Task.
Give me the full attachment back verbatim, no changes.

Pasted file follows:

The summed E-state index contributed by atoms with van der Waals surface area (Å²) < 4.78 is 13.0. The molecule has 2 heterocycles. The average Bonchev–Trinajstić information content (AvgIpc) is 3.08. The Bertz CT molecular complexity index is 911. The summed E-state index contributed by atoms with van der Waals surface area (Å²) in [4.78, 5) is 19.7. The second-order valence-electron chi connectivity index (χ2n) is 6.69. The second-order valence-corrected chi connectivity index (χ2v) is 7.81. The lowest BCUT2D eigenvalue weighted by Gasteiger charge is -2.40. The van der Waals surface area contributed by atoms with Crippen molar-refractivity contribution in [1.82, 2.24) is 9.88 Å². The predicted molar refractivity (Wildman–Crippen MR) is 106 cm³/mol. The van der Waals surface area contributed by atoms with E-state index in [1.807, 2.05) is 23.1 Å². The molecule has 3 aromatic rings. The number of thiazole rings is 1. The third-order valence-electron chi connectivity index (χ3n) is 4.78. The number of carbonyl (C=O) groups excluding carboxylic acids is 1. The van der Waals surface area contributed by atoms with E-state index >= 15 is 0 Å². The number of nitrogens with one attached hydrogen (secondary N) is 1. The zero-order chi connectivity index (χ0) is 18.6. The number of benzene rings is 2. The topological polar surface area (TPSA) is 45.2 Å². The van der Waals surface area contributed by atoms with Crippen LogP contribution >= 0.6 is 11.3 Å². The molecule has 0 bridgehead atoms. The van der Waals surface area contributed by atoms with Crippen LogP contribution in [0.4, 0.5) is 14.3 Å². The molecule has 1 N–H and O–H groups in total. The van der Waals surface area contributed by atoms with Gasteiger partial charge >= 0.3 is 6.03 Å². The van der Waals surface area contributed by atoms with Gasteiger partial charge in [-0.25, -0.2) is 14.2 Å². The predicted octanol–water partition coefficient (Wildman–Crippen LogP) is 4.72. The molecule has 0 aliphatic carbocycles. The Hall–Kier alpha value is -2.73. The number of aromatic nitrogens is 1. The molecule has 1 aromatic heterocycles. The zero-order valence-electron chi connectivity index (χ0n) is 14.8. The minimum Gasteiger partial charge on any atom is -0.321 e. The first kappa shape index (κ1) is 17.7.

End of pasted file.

The summed E-state index contributed by atoms with van der Waals surface area (Å²) < 4.78 is 13.0. The molecule has 2 heterocycles. The average Bonchev–Trinajstić information content (AvgIpc) is 3.08. The Bertz CT molecular complexity index is 911. The summed E-state index contributed by atoms with van der Waals surface area (Å²) in [4.78, 5) is 19.7. The second-order valence-electron chi connectivity index (χ2n) is 6.69. The second-order valence-corrected chi connectivity index (χ2v) is 7.81. The lowest BCUT2D eigenvalue weighted by Gasteiger charge is -2.40. The van der Waals surface area contributed by atoms with Crippen molar-refractivity contribution in [1.82, 2.24) is 9.88 Å². The predicted molar refractivity (Wildman–Crippen MR) is 106 cm³/mol. The van der Waals surface area contributed by atoms with E-state index in [1.807, 2.05) is 23.1 Å². The molecule has 3 aromatic rings. The number of thiazole rings is 1. The third-order valence-electron chi connectivity index (χ3n) is 4.78. The number of carbonyl (C=O) groups excluding carboxylic acids is 1. The van der Waals surface area contributed by atoms with E-state index >= 15 is 0 Å². The number of nitrogens with one attached hydrogen (secondary N) is 1. The zero-order chi connectivity index (χ0) is 18.6. The number of benzene rings is 2. The topological polar surface area (TPSA) is 45.2 Å². The van der Waals surface area contributed by atoms with Crippen LogP contribution >= 0.6 is 11.3 Å². The molecule has 0 bridgehead atoms. The van der Waals surface area contributed by atoms with Crippen LogP contribution in [0.4, 0.5) is 14.3 Å². The molecule has 1 N–H and O–H groups in total. The van der Waals surface area contributed by atoms with Gasteiger partial charge >= 0.3 is 6.03 Å². The van der Waals surface area contributed by atoms with Gasteiger partial charge in [-0.25, -0.2) is 14.2 Å². The predicted octanol–water partition coefficient (Wildman–Crippen LogP) is 4.72. The molecule has 0 aliphatic carbocycles. The Hall–Kier alpha value is -2.73. The number of aromatic nitrogens is 1. The molecule has 1 aromatic heterocycles. The zero-order valence-electron chi connectivity index (χ0n) is 14.8. The minimum Gasteiger partial charge on any atom is -0.321 e. The first kappa shape index (κ1) is 17.7.